• Posted: Apr 02, 2016 12:50:47
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Current research has yielded some remarkable findings regarding how the human brain works. We now better understand how memories are formed, strengthened, extinguished, and revived if lost. There is also considerable progress being made understanding how humans recognize, analyze, and act upon patterns within sensory data.
Remember the Rorschach test? And Gestalt psychology? And, I’d bet you’ve heard of face recognition software, AI, big data, and self-driving cars. All of those area of inquiry make use of the human brain’s innate talent for recognizing patterns, a talent each of us use throughout our entire day, from recognizing the time of day, to understanding speech, to navigating throughout our homes, neighborhoods, and places of employment, to making and viewing photographs. We not only recognize how things are the same as they were before, we recognize how things have changed or are different from before. And in recognizing how things have changed, we infer that new patterns are emerging, trends arising, and we venture to make predictions.
That predicted emerging pattern we imagine is not something that concretely exists. It is an idea. And the interesting thing about ideas is the more vivid they are, the more likely it is we will have an emotional reaction to them: anger, fear, desire, wonder, or possibly amusement. And when we experience strong emotion, we tend to act, to head off or capitalize upon the trend we believe to be emerging. The problem for all of us is that some perceived patterns are actually false representations of the underlying truth. We fool ourselves by jumping to erroneous conclusions. Secondly, and potentially more tragically, actions have consequence.
While we may not always understand or appreciate what the consequences of our impetuous actions may be, the good thing is that consequences are not arbitrary. They arise out of rules and laws the physical world follows invariably and without exception.
Such a pity so few of us recognize and appreciate the underlying beauty and power of those physical laws, and the fact that they so intimately connect not only each of us to the physical world and all its creatures, but that they connect each of us to every other individual on the planet. We are all quite literally entwined with each other by the laws that govern the physical world we live in.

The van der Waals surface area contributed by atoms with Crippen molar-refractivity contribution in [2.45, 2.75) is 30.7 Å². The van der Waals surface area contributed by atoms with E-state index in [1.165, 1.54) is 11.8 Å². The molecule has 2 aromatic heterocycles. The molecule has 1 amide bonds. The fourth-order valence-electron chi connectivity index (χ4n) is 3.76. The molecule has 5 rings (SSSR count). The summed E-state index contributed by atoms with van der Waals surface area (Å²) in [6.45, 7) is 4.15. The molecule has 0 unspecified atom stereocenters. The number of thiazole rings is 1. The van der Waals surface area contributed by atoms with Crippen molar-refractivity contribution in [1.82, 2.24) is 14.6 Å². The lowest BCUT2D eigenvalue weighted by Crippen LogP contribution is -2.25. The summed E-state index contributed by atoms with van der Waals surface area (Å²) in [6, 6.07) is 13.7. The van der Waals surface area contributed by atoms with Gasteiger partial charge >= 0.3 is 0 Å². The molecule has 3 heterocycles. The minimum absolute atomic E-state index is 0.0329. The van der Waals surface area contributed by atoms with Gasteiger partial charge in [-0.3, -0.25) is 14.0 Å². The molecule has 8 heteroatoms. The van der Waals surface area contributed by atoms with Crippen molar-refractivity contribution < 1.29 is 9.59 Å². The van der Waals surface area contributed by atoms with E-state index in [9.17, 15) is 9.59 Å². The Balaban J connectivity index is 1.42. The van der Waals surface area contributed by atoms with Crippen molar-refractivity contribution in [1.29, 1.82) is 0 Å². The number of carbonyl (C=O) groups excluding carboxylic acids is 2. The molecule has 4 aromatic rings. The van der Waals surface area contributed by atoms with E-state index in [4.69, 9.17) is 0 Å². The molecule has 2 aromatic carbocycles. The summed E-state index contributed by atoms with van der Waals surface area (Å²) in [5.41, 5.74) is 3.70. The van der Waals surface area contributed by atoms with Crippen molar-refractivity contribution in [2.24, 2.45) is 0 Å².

Hate, distrust, fear. Whatever perceived pattern invokes those emotions, the consequence of acting upon those emotions is always the same: hurt, destruction, and distance. On a societal level, acting out of hate, distrust, and fear has consequence very much akin to that of “dark energy”, the recently discovered but not yet understood force that appears to be accelerating the expansion of the universe, pushing all the stars and galaxies so far apart that at some point we won’t be able to see them anymore.
Within a finite world, our Earth, there is only so far we can move apart from each other in order to dissipate the hate, distrust, and fear that motivates some of us. Depopulation becomes the looming solution. Fewer people, more space between us, less hate, distrust, and fear all around.
Depopulation, you say? Oh my.
Yes, oh my, indeed. News reports from AP, Reuters, BBC, and others are filled with stories of unbearably stressed people running, migrating for more space, or turning on their neighbors in bloody violence to depopulate the space around them.
But, what if the pattern prompting hate, distrust, and fear were differently perceived? What if connection and entwinement and kinship were perceived instead? What then would the consequence for all of us be? Is the human brain really so hard wired that it cannot learn a different tune, appreciate a richer symphony, dance a more efficient, bountiful, and coordinated ballet?
I wonder, what would prompt such a world saving change of ideation in the patterns being perceived? Any ideas? More insight laden education, perhaps? More scientific research? A soothing lullaby and soft caress from someone trusted and respected? Less mind polluting advertising? Fewer poorly researched and presented news stories? Less inflamed political and religious rhetoric?
I’d go for those last three.
Thursday, March 13th, 2014